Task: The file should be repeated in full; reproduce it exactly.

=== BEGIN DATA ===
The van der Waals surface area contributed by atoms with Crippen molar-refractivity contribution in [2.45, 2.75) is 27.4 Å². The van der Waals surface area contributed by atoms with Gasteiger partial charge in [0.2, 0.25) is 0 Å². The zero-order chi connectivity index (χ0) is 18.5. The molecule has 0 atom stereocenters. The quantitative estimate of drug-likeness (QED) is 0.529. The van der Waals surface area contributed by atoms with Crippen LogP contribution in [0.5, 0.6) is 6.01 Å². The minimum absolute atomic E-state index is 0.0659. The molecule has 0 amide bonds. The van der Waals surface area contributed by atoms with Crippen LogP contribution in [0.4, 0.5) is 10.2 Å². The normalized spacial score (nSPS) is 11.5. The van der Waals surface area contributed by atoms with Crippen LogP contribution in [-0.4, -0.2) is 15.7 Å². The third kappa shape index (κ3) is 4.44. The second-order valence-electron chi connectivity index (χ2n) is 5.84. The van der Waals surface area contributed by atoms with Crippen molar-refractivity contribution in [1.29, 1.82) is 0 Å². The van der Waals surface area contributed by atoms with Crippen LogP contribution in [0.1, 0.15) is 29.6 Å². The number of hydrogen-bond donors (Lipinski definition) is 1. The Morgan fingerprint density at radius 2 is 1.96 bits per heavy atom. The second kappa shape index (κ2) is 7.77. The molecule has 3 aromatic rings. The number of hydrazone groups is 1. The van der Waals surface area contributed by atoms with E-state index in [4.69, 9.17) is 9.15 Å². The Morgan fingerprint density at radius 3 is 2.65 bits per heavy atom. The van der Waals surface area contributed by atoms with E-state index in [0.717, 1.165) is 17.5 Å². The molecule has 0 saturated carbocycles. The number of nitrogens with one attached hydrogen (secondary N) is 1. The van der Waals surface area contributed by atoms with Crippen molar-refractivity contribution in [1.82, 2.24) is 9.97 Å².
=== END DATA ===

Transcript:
The van der Waals surface area contributed by atoms with Crippen molar-refractivity contribution in [2.45, 2.75) is 27.4 Å². The van der Waals surface area contributed by atoms with Gasteiger partial charge in [0.2, 0.25) is 0 Å². The zero-order chi connectivity index (χ0) is 18.5. The molecule has 0 atom stereocenters. The quantitative estimate of drug-likeness (QED) is 0.529. The van der Waals surface area contributed by atoms with Crippen LogP contribution in [0.5, 0.6) is 6.01 Å². The minimum absolute atomic E-state index is 0.0659. The molecule has 0 amide bonds. The van der Waals surface area contributed by atoms with Crippen LogP contribution in [0.4, 0.5) is 10.2 Å². The normalized spacial score (nSPS) is 11.5. The van der Waals surface area contributed by atoms with Crippen LogP contribution in [-0.4, -0.2) is 15.7 Å². The third kappa shape index (κ3) is 4.44. The second-order valence-electron chi connectivity index (χ2n) is 5.84. The van der Waals surface area contributed by atoms with Crippen molar-refractivity contribution in [1.29, 1.82) is 0 Å². The van der Waals surface area contributed by atoms with Crippen LogP contribution in [0.1, 0.15) is 29.6 Å². The number of hydrogen-bond donors (Lipinski definition) is 1. The Morgan fingerprint density at radius 2 is 1.96 bits per heavy atom. The second kappa shape index (κ2) is 7.77. The molecule has 3 aromatic rings. The number of hydrazone groups is 1. The van der Waals surface area contributed by atoms with E-state index in [4.69, 9.17) is 9.15 Å². The Morgan fingerprint density at radius 3 is 2.65 bits per heavy atom. The van der Waals surface area contributed by atoms with E-state index in [0.717, 1.165) is 17.5 Å². The molecule has 0 saturated carbocycles. The number of nitrogens with one attached hydrogen (secondary N) is 1. The van der Waals surface area contributed by atoms with Crippen molar-refractivity contribution in [1.82, 2.24) is 9.97 Å².